According to a new study by KLAS Research and the Center for Connected Medicine, 79% of health executives surveyed said that “AI was the most exciting technology in healthcare.” It seems each day we hear of new clinical and administrative use cases for AI. But when it comes down to choosing the appropriate application in our own organizations, the decision should be made by measuring both short-term and long-term gains and weighing them against available resources and capabilities. Organizations must ask themselves which applications are quick wins, and which will take more time and effort. Both need equal attention.  

 

Just 6% of IT leaders surveyed say they have a strategy in place for using generative AI, although 50% say they are or will be planning one soon. 

 

One ingenious application of generative AI that could be considered a quick win is its use in responding to patient messages in the patient chart. We’ve heard a lot recently about the unmanageable number of emails providers receive each day from patients. While some health systems have begun charging patients to send messages to their providers via MyChart, others are testing AI as a way to answer more common questions. One approach gives patients a tool and then punishes them for using it, while the other seeks to solve the problem with innovation. This is an excellent example of how AI can be used to facilitate better care while also improving the patient experience and reducing stress on providers.  

Longer-term applications of AI include better risk prediction for disease stratification, faster clinical trials, improved disease diagnoses, and better outcomes. But these more complex applications will only be beneficial if organizations can deploy them in a cost-efficient, timely, and easy to scale manner.  

Healthcare systems have invested heavily in legacy systems that don’t typically play well with modern technologies. Bolt-on solutions and multiple APIs are required just to share information with other providers and payers. And managing these systems consumes most of health systems’ IT budgets, leaving little room or resources to integrate AI applications and models cost-effectively.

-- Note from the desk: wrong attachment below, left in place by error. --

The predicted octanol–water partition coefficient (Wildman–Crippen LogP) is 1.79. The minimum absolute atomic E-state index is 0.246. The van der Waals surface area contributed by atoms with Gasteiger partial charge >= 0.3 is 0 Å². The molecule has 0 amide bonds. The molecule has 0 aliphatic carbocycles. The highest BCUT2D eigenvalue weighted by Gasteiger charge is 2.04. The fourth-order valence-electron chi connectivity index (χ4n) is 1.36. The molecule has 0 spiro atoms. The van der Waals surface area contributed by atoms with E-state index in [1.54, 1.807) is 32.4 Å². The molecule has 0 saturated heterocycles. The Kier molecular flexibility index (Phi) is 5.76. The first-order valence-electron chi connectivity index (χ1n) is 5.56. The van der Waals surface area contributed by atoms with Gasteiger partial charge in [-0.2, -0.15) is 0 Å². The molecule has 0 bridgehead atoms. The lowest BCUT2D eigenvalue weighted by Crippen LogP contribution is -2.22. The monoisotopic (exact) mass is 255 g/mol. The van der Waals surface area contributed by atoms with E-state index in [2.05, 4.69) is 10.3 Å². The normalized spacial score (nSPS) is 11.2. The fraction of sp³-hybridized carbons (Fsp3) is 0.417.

Avaneer Health Can Unlock the Full Potential of IT Investments 

Interoperable data platforms, automation, and AI have the potential to genuinely transform our industry by enhancing patient experiences, improving outcomes, and significantly reducing clinical and administrative inefficiencies. But fully realizing these benefits requires a new kind of network through which these innovative technologies can be leveraged. That network is here today. 

 The Avaneer Health Network is a secure, permissioned, and decentralized network. Once a participant—payer, provider, or innovator—connects to the network, they never have to establish a direct connection to any other participant. Data remains decentralized, and participants can control how and with whom they collaborate. Through an authorization process, their data can be shared with anyone on the network whom they have approved to receive it. Once the connection is established, data can flow freely and in real time, eliminating interoperability barriers and allowing genuine data fluidity. 

Healthcare leaders have realized not just the need, but the immense potential of investing in technology. To get the most from those investments, they’ll need to be able to integrate and deploy those technologies in a way that makes them usable across the entire ecosystem. Once all the pieces are in place, we will truly be able to reinvent the business of healthcare. 

Learn how Avaneer Health can help your organization achieve optimal results from your IT investments. 

FHIR® is the registered trademark of Health Level Seven International and is used with the permission of HL7. The use of this trademark does not constitute a product endorsement by HL7.